An enhanced and secure arrangement for releasably mounting the face guard of the invention to the head of the wearer comprises circumferential strap 100, top strap 102 and transverse strap 104 shown in FIG. 9. The straps 100, 102, 104 are formed so as to be individually adjustable to properly fit the wearer's head, and to permit donning and removing without having to open a fastening device. The first or forward end of strap 102 is securely attached to outer edge rod 82 at the center of the top portion thereof. The front or forward ends of strap 100 are securely attached to outer edge rod 82 at opposed edge portions essentially adjacent visor aperture V. Strap 104 (see FIG. 9) has a central portion securely attached to strap 102 and lateral side portions attached to strap 100. As with the first embodiment, the visor aperture V of the second embodiment is similarly adapted to allow the visor of a typical baseball cap (shown in dashed lines in FIG. 9) to pass through the visor aperture, be snugly received therein to protrude forwardly of the face guard and to stabilize the face guard when worn.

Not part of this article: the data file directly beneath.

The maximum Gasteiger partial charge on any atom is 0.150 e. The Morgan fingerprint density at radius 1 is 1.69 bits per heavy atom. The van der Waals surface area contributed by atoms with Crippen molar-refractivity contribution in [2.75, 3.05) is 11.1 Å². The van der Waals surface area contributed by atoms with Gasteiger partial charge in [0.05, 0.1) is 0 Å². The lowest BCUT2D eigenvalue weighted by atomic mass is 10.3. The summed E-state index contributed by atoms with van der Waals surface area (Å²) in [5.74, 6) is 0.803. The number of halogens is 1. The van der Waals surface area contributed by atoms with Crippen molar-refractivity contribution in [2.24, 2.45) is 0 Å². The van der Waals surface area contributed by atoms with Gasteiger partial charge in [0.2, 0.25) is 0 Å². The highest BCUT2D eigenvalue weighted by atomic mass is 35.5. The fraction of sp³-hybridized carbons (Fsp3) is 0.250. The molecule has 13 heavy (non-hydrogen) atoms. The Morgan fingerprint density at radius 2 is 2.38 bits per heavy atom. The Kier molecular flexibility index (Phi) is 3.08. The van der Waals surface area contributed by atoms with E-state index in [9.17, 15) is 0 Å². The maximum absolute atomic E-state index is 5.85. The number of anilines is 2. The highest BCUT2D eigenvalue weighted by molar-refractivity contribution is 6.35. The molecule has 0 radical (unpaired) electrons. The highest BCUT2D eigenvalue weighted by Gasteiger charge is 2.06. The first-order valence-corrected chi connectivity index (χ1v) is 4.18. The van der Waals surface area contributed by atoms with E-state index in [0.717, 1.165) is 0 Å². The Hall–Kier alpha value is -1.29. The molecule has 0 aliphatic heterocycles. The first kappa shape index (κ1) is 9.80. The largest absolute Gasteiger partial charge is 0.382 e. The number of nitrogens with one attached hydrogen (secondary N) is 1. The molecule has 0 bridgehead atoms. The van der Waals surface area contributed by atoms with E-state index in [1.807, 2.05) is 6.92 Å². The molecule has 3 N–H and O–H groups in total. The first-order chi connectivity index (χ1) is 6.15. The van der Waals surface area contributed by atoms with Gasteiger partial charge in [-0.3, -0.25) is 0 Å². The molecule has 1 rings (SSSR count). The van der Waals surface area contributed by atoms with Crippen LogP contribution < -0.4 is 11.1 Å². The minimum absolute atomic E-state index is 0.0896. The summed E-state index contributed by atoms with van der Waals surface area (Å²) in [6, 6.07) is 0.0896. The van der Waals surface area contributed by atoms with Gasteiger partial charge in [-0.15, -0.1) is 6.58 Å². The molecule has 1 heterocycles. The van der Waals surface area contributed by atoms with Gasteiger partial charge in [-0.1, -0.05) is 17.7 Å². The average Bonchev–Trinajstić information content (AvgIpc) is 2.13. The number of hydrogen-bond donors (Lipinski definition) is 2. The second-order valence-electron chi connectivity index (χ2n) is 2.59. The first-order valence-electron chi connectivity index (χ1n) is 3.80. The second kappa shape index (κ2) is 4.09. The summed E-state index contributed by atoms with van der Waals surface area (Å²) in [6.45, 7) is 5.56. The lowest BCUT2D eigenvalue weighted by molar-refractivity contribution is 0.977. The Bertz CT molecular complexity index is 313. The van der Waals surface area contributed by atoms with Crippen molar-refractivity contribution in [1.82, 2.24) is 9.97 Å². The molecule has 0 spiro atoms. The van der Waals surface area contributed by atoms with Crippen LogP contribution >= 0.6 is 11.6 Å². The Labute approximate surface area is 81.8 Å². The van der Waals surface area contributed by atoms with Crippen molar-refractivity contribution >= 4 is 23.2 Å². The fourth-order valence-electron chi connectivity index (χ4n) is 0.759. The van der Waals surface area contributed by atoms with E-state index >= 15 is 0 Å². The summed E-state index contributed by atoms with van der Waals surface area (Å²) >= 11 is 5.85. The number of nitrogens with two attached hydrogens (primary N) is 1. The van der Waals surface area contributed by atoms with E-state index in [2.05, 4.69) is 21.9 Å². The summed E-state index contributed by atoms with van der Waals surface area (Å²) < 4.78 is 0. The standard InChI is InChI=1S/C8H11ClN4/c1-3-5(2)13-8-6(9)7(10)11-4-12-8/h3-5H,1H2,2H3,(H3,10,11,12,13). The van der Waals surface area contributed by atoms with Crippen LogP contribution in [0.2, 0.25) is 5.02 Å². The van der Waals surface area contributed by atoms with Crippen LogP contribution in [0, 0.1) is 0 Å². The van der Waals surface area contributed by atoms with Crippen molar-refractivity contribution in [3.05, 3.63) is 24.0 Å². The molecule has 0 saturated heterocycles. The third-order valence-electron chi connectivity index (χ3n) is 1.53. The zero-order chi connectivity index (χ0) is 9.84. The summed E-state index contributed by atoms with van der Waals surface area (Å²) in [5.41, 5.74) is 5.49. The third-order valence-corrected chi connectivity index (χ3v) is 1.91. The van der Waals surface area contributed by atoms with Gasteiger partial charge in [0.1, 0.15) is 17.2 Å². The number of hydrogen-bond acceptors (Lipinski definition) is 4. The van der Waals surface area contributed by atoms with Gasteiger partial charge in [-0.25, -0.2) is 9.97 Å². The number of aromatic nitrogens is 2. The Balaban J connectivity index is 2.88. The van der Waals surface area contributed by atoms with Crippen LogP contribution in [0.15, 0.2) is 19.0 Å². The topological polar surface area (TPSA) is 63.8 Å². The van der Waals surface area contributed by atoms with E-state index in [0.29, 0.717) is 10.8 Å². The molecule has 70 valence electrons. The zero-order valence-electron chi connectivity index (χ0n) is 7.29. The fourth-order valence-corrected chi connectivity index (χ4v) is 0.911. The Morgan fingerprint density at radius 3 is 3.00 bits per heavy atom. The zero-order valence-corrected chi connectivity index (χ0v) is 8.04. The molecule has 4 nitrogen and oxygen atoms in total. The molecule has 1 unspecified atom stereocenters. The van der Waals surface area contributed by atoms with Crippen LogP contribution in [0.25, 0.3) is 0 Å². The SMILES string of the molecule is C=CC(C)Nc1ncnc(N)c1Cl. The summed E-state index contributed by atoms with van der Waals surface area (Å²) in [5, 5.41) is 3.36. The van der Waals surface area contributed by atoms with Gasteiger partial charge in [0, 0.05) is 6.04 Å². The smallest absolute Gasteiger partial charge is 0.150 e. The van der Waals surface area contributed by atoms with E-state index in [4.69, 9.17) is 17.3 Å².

The overall shape of the face guard 80 is substantially the same in this second embodiment as in the first embodiment, allowing sufficient clearance so as to not contact parts of the wearer's face and being formed with a curvature to deflect an impacting ball. A forehead pad 110 is attached to inner surfaces of the upper portion of face guard 80 as and mouth pad 120 is attached to inner surfaces of the lower portion of face guard 80 as in the first preferred embodiment. The means of connection of both forehead and mouth pads 110, 120 is portrayed in exploded view in FIG. 11. Semi-rigid forehead plastic sheet 112 is formed with a series of holes which are adapted to receive rivets. The forehead plastic sheet 112 is placed against the inner surface of mask piece 80 in the vicinity of horizontal rod 90 and two vertical rods 92, with rivets R protruding through mesh apertures. Rivets R are swaged to hold clamp brackets 114 to plastic sheet 112 around rods 92. Clamp brackets 114 are placed over adjacent pairs of rivets R to respectively span two vertical rods 92. Resilient forehead pad 110, coated on one side with adhesive A, is secured to forehead plastic sheet 112.